Those who took a decent English 101 class in college may remember being instructed that a failure of language usually reflects a failure of thought. The truth is that doctrines like humanitarian intervention and R2P are ways of waging war without taking responsibility (or accepting accountability, both moral and democratic) for doing so. That is why they are so pernicious, and why, even in cases where an intervention may be warranted, far from being an improvement on the traditional way that nations and coalitions of states have come to the decision to go to war and how they have waged war, they are actually a very large step in the wrong direction. They allow us to pretend we are not going to war, but, instead, are just trying to protect the civilian population from harm. War, however, is not police work, not armed humanitarianism, not human rights activism with an air force, and it should not be allowed to become anything of the kind. The Libyan precedent is so disturbing precisely because, unlike Iraq, Afghanistan, Yemen, or (again) Somalia, whether one supports U.S. actions in these places or instead favors withdrawal, it reflects such tendencies.

Of course, there are good reasons why humanitarian, democracy-building, and human rights justifications are so attractive to policymakers. In the past, nations went to war for four reasons: out of interest (including wars of conquest); because they were bound by alliances (World War I, to use an obvious example); in self-defense; and out of a belief that it was just to uphold some cause. War is still with us, but, with the exception of self-defense in the broad sense, all these justifications have been increasingly set aside. When the time comes for war, there is only the possibility of state violence couched in the language of peacemaking and peacekeeping. It is a world that George Orwell would have had no trouble recognizing, and the fact that those who champion R2P and other forms of humanitarian intervention have good intentions and are, to use an old-fashioned term, good people, does not make their demarche any less Orwellian.

There is an alternative. It is called just war, and it has existed since the days of St. Thomas Aquinas. If he had thought it right to go to war in Libya, Obama could easily have said something like this:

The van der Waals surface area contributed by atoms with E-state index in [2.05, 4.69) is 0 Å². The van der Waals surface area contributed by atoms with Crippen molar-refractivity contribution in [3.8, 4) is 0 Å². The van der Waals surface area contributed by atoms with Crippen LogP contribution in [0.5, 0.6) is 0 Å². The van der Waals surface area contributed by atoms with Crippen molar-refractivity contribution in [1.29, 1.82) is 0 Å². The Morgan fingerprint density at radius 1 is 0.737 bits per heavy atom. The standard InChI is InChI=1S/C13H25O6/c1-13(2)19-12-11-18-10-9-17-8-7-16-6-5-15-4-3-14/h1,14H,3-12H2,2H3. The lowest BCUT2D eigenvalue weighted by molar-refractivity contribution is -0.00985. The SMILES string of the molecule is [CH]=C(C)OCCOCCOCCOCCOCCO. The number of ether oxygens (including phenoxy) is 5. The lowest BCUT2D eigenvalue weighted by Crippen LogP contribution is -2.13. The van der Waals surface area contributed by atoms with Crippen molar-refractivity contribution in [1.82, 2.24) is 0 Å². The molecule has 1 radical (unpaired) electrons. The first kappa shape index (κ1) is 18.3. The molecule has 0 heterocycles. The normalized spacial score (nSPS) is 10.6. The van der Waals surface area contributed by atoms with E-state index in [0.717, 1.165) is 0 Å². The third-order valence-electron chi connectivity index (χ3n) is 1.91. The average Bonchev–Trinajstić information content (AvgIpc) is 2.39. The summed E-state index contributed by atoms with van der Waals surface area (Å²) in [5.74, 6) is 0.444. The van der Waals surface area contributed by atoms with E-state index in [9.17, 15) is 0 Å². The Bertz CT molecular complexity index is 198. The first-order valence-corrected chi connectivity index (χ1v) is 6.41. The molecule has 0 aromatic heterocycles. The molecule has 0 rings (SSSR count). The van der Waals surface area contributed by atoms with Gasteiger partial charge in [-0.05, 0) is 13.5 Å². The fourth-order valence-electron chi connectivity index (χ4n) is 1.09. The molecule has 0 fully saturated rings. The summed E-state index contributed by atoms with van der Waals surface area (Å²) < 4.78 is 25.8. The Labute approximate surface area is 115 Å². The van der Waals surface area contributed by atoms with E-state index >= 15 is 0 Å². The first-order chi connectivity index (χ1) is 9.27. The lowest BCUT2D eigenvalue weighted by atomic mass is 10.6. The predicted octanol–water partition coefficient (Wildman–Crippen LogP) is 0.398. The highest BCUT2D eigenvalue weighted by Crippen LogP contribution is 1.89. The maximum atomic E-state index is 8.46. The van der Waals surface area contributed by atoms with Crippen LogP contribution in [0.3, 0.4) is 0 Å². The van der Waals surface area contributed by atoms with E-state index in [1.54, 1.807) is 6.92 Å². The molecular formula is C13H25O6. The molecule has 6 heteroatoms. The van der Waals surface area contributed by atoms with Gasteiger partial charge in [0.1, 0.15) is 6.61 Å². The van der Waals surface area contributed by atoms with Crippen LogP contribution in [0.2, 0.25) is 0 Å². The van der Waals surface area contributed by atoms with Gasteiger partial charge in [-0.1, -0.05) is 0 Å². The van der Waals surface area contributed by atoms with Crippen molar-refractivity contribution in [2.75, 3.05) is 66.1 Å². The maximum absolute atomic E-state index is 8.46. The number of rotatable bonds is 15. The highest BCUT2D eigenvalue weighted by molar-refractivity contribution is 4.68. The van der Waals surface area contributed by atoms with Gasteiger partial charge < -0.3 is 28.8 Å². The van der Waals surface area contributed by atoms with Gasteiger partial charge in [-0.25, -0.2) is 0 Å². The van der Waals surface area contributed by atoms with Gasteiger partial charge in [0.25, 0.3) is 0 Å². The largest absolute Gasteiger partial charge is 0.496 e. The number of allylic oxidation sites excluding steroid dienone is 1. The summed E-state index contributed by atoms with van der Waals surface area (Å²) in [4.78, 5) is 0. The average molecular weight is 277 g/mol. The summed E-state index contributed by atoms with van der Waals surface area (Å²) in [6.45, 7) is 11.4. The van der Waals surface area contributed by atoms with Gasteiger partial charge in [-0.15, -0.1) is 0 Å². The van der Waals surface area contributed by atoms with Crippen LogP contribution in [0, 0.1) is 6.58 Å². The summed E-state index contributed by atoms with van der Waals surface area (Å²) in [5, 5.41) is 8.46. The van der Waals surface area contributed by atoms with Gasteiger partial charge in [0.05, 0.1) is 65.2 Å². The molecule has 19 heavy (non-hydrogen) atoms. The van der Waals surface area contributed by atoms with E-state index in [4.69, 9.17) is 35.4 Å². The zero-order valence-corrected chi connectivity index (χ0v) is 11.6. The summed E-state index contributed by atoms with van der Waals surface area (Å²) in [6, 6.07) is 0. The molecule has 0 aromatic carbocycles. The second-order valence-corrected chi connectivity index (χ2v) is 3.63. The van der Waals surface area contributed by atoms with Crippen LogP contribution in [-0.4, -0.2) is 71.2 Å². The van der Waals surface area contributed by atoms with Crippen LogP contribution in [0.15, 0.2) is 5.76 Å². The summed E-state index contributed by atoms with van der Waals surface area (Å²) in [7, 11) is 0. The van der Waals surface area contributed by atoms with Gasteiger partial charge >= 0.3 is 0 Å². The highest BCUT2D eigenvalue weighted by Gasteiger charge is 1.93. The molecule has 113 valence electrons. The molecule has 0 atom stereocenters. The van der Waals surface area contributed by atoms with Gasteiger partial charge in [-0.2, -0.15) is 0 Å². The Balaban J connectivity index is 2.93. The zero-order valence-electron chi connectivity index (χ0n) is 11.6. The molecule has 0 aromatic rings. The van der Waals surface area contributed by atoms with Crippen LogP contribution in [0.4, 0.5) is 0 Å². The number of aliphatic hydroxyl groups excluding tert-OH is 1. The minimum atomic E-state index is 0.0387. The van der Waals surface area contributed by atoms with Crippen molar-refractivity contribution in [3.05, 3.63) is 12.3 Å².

The insurrection in Libya is a just and decent cause in which the Libyan people have risen up to overthrow the Qaddafi dictatorship. We can’t overthrow every dictatorship, either because they are too powerful, as is the case with China, or because American interests run too deep, as is the case with Saudi Arabia. But, when it is feasible to assist a popular uprising against a tyrant, America should do so. And that is what I have now ordered our armed forces to do in Libya.

Americans might have disagreed with such an assessment. Principled interventionists and principled anti-interventionists would have known where they stood. But neither side, nor, indeed, the great American middle, could have faulted the president for trying to have it both ways, as he has tried to do with the current policy of Regime Change Lite.

Just wars don’t have to be defensive. But they have to be wars, and the dismal folly of R2P and the Obama administration’s use of it in Libya, is that it involves war-fighting without either the seriousness (and the serious will to win) or the moral gravitas that war requires. It turns war into police work, not to say social work (“we’re just protecting innocent civilians,” and all that). Under its aegis (or that of so-called humanitarian intervention), it can’t be fought seriously and to the end.

For anyone but a pacifist, fighting is always an option of last resort. So is standing down. What should not be an option is the unholy compromise between the two that is embodied in R2P and is now having its test run in Libya.

David Rieff is the author of eight books including A Bed for the Night: Humanitarianism in Crisis.